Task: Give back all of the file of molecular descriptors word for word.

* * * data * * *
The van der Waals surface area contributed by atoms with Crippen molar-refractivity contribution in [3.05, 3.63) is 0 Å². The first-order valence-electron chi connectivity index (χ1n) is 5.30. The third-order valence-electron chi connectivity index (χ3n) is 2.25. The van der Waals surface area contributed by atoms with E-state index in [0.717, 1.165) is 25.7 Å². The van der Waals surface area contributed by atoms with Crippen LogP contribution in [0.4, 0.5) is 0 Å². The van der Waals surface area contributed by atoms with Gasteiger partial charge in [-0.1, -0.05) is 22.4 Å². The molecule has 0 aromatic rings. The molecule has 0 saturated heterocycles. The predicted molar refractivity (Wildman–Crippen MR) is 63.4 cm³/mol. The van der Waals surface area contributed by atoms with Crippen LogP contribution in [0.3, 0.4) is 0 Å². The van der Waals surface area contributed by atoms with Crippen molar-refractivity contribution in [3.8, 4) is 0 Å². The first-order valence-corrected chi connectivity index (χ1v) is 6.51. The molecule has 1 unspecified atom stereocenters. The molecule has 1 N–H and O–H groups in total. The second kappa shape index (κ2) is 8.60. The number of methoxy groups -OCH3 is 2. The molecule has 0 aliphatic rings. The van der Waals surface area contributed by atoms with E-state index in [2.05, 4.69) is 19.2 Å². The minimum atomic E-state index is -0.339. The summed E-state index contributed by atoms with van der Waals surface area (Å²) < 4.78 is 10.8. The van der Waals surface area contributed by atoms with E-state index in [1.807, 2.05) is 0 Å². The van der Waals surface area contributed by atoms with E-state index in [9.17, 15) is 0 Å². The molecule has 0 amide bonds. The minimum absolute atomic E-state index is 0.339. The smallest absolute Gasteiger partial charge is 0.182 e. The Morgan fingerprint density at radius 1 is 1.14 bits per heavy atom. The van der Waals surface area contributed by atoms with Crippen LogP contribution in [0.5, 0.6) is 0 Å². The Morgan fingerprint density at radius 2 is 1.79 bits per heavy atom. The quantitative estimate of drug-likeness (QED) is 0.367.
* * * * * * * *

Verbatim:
The van der Waals surface area contributed by atoms with Crippen molar-refractivity contribution in [3.05, 3.63) is 0 Å². The first-order valence-electron chi connectivity index (χ1n) is 5.30. The third-order valence-electron chi connectivity index (χ3n) is 2.25. The van der Waals surface area contributed by atoms with E-state index in [0.717, 1.165) is 25.7 Å². The van der Waals surface area contributed by atoms with Crippen LogP contribution in [0.4, 0.5) is 0 Å². The van der Waals surface area contributed by atoms with Gasteiger partial charge in [-0.1, -0.05) is 22.4 Å². The molecule has 0 aromatic rings. The molecule has 0 saturated heterocycles. The predicted molar refractivity (Wildman–Crippen MR) is 63.4 cm³/mol. The van der Waals surface area contributed by atoms with Crippen LogP contribution in [0.3, 0.4) is 0 Å². The van der Waals surface area contributed by atoms with Crippen molar-refractivity contribution in [3.8, 4) is 0 Å². The first-order valence-corrected chi connectivity index (χ1v) is 6.51. The molecule has 1 unspecified atom stereocenters. The molecule has 1 N–H and O–H groups in total. The second kappa shape index (κ2) is 8.60. The number of methoxy groups -OCH3 is 2. The molecule has 0 aliphatic rings. The van der Waals surface area contributed by atoms with E-state index in [2.05, 4.69) is 19.2 Å². The minimum atomic E-state index is -0.339. The summed E-state index contributed by atoms with van der Waals surface area (Å²) < 4.78 is 10.8. The van der Waals surface area contributed by atoms with E-state index in [1.807, 2.05) is 0 Å². The van der Waals surface area contributed by atoms with E-state index in [9.17, 15) is 0 Å². The molecule has 0 amide bonds. The minimum absolute atomic E-state index is 0.339. The smallest absolute Gasteiger partial charge is 0.182 e. The Morgan fingerprint density at radius 1 is 1.14 bits per heavy atom. The van der Waals surface area contributed by atoms with Crippen LogP contribution in [0.5, 0.6) is 0 Å². The Morgan fingerprint density at radius 2 is 1.79 bits per heavy atom. The quantitative estimate of drug-likeness (QED) is 0.367.